- Similarly, there’s no information on sourcing of chocolate – either the human impact (which can include child labor and slavery) or the environmental impact (which can include deforestation and some of the worst pesticides).
- The box is made from recycled (and recyclable) paperboard and printed with vegetable inks.
- However, the inner wrap is not compostable or recyclable, nor is the tray that holds the cookies as it’s made from polystyrene. That’s disappointing as polystyrene is not eco-friendly.
- One thing I do like about the packaging is that it’s very compact, relative to the substantial amount of cookies inside, minimizing the amount of plastic needed.
- Back to Nature is “working with The Nature Conservancy to plant more than 130,000 trees throughout the United States in 2020, as a supporter of the Plant a Billion Trees Program”.
- To put that into perspective, that’s a donation of $200,000, which amounts to about 1% of the company’s net profit (EBITA) back in 2017.
- It must be said that The Nature Conservancy has received a fair amount of criticism and doubt over its motives and links to the oil and gas industry.
- Back to Nature was owned in part by Mondelēz International but is now owned by B&G Foods which also own various brands of frozen food (Green Giant), Mexican food (Ortega) and spices.
Overall, it’s a mix of good and bad. Perhaps the packaging is a good example – the outer box is made from recycled paperboard but the inner tray is made from polystyrene. Similarly, the products are vegan but the company has not disclosed essential information on sourcing of key ingredients.
Summary scores (out of 5) for Back to Nature cookies:
- 4 gold stars for quality and value.
- 3.5 green stars for social and environmental impact for the Chocolate Chunk cookies
- 3 green stars for social and environmental impact for the Classic Creme cookies
The Classic Creme cookies get a lower score because they contain palm oil, with no info on sourcing. If you have a different opinion, please share your rating! Until next time, stay safe : )
Back to Nature cookies contain no palm oil certified for sustainable production. Animals are most likely responsible for the sugar content of these cookies. Plantations in Southeast Asia's rainforests help to clear land for palm oil plantations, which threaten endangered species such as the orangutan.Are Back to Nature plant based cookies vegan? ›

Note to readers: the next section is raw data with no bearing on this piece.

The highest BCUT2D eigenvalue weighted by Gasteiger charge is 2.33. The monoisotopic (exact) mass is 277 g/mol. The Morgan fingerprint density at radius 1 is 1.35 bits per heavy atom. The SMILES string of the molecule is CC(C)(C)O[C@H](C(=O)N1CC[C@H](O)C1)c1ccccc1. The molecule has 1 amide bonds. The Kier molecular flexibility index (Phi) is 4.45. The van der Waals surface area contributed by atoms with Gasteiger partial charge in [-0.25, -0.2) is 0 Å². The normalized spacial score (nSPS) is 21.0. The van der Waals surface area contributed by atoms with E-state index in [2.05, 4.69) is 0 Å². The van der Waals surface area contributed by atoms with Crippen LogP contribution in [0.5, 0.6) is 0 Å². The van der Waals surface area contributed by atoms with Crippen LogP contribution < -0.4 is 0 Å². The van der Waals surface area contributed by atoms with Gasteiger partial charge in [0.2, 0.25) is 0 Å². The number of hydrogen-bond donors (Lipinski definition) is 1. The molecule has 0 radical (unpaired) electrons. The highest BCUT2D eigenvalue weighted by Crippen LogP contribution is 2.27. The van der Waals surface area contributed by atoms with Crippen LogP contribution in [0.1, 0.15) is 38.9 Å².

With the exception of honey, in our plant based snacks, Back to Nature avoids any ingredients sourced from animals. Our plant based products may also contain ingredients derived from neither plants nor animals, such as ammonium bicarbonate, baking soda, salt, minerals and vitamins.Are Back to Nature chocolate chunk cookies vegan? ›
Chocolate Chunk Cookies by Back To Nature - GTFO It's Vegan.Are all cookies plant based? ›
Like other baked goods, cookies are traditionally made using animal-based ingredients. Butter and eggs are the most common animal products found in cookies. In addition to butter, dairy can also make its way into store-bought cookies in the form of whey.What is the difference between palm oil and sustainable palm oil? ›
WHAT IS SUSTAINABLE PALM OIL? There are different definitions of sustainable palm oil, but at its core this refers to palm oil that has been produced with the lowest environmental impact possible. This includes minimising impact to wildlife, and adhering to high standards of human rights.Is sustainable palm oil better than palm oil? ›
Unlike sustainably produced palm oil, unsustainable produced palm oil has significant negative implications for the environment. One of the main concerns is deforestation, as vast areas of tropical rainforests are cleared to make way for palm oil plantations.Who owns Back to Nature foods? › Why do they say plant-based not vegan? ›